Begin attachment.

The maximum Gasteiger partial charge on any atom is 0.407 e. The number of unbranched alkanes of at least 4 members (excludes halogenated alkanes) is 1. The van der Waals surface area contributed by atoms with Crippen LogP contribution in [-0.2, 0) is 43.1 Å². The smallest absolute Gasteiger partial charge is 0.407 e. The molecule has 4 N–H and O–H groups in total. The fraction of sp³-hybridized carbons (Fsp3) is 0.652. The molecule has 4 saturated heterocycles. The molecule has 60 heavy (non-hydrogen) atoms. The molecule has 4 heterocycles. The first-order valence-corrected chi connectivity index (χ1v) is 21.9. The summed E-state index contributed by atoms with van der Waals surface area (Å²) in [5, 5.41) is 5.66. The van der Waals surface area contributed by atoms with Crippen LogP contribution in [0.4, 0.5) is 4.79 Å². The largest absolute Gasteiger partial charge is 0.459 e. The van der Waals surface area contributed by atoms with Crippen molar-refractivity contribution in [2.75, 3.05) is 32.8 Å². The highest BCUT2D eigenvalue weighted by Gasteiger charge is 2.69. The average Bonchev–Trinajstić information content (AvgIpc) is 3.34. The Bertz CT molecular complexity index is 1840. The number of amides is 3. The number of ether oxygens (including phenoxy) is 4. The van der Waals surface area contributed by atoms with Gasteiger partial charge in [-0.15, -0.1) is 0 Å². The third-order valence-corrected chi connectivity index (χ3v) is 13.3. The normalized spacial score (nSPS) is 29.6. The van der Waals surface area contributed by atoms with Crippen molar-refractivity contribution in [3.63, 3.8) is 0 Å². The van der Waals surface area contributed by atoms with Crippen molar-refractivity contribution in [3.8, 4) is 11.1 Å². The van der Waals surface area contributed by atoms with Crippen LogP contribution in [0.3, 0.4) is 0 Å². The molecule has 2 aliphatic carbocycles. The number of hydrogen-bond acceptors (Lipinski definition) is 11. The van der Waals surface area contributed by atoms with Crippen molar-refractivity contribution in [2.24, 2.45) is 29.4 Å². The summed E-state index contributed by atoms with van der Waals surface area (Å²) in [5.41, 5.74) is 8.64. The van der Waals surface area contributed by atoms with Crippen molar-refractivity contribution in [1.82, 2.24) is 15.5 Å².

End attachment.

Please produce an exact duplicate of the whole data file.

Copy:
The maximum Gasteiger partial charge on any atom is 0.407 e. The number of unbranched alkanes of at least 4 members (excludes halogenated alkanes) is 1. The van der Waals surface area contributed by atoms with Crippen LogP contribution in [-0.2, 0) is 43.1 Å². The smallest absolute Gasteiger partial charge is 0.407 e. The molecule has 4 N–H and O–H groups in total. The fraction of sp³-hybridized carbons (Fsp3) is 0.652. The molecule has 4 saturated heterocycles. The molecule has 60 heavy (non-hydrogen) atoms. The molecule has 4 heterocycles. The first-order valence-corrected chi connectivity index (χ1v) is 21.9. The summed E-state index contributed by atoms with van der Waals surface area (Å²) in [5, 5.41) is 5.66. The van der Waals surface area contributed by atoms with Crippen LogP contribution in [0.4, 0.5) is 4.79 Å². The largest absolute Gasteiger partial charge is 0.459 e. The van der Waals surface area contributed by atoms with Crippen molar-refractivity contribution in [2.75, 3.05) is 32.8 Å². The highest BCUT2D eigenvalue weighted by Gasteiger charge is 2.69. The average Bonchev–Trinajstić information content (AvgIpc) is 3.34. The Bertz CT molecular complexity index is 1840. The number of amides is 3. The number of ether oxygens (including phenoxy) is 4. The van der Waals surface area contributed by atoms with Gasteiger partial charge in [-0.15, -0.1) is 0 Å². The third-order valence-corrected chi connectivity index (χ3v) is 13.3. The normalized spacial score (nSPS) is 29.6. The van der Waals surface area contributed by atoms with Crippen molar-refractivity contribution in [3.63, 3.8) is 0 Å². The van der Waals surface area contributed by atoms with Crippen molar-refractivity contribution in [3.8, 4) is 11.1 Å². The van der Waals surface area contributed by atoms with Crippen LogP contribution in [0.3, 0.4) is 0 Å². The molecule has 2 aliphatic carbocycles. The number of hydrogen-bond acceptors (Lipinski definition) is 11. The van der Waals surface area contributed by atoms with Crippen molar-refractivity contribution in [2.24, 2.45) is 29.4 Å². The summed E-state index contributed by atoms with van der Waals surface area (Å²) in [5.41, 5.74) is 8.64. The van der Waals surface area contributed by atoms with Crippen molar-refractivity contribution in [1.82, 2.24) is 15.5 Å².